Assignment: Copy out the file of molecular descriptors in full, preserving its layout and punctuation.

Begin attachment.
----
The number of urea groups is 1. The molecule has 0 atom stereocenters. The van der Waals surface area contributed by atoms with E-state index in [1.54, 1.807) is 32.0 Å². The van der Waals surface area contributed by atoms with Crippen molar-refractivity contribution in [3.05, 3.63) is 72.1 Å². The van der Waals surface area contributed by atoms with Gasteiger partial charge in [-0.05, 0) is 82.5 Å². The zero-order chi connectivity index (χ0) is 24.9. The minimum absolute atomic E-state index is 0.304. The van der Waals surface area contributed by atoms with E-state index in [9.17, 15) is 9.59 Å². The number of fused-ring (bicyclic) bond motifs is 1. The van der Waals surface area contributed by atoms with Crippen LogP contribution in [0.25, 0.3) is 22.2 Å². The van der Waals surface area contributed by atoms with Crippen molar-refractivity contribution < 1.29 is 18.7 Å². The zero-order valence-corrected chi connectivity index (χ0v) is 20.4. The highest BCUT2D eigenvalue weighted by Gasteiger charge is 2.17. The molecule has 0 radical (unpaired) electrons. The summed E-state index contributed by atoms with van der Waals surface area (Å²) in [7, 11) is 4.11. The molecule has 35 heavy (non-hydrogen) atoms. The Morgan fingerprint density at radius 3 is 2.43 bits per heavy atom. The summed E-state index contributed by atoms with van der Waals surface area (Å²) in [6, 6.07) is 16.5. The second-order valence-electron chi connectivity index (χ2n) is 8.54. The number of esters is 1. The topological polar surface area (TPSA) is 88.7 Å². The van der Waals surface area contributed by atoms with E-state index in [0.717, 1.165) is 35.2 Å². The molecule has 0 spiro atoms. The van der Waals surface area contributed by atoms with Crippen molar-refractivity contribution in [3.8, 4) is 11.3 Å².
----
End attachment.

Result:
The number of urea groups is 1. The molecule has 0 atom stereocenters. The van der Waals surface area contributed by atoms with E-state index in [1.54, 1.807) is 32.0 Å². The van der Waals surface area contributed by atoms with Crippen molar-refractivity contribution in [3.05, 3.63) is 72.1 Å². The van der Waals surface area contributed by atoms with Gasteiger partial charge in [-0.05, 0) is 82.5 Å². The zero-order chi connectivity index (χ0) is 24.9. The minimum absolute atomic E-state index is 0.304. The van der Waals surface area contributed by atoms with E-state index in [9.17, 15) is 9.59 Å². The number of fused-ring (bicyclic) bond motifs is 1. The van der Waals surface area contributed by atoms with Crippen LogP contribution in [0.25, 0.3) is 22.2 Å². The van der Waals surface area contributed by atoms with Crippen molar-refractivity contribution < 1.29 is 18.7 Å². The zero-order valence-corrected chi connectivity index (χ0v) is 20.4. The highest BCUT2D eigenvalue weighted by Gasteiger charge is 2.17. The molecule has 0 radical (unpaired) electrons. The summed E-state index contributed by atoms with van der Waals surface area (Å²) in [7, 11) is 4.11. The molecule has 35 heavy (non-hydrogen) atoms. The Morgan fingerprint density at radius 3 is 2.43 bits per heavy atom. The summed E-state index contributed by atoms with van der Waals surface area (Å²) in [6, 6.07) is 16.5. The second-order valence-electron chi connectivity index (χ2n) is 8.54. The number of esters is 1. The topological polar surface area (TPSA) is 88.7 Å². The van der Waals surface area contributed by atoms with E-state index in [0.717, 1.165) is 35.2 Å². The molecule has 0 spiro atoms. The van der Waals surface area contributed by atoms with Crippen molar-refractivity contribution in [3.8, 4) is 11.3 Å².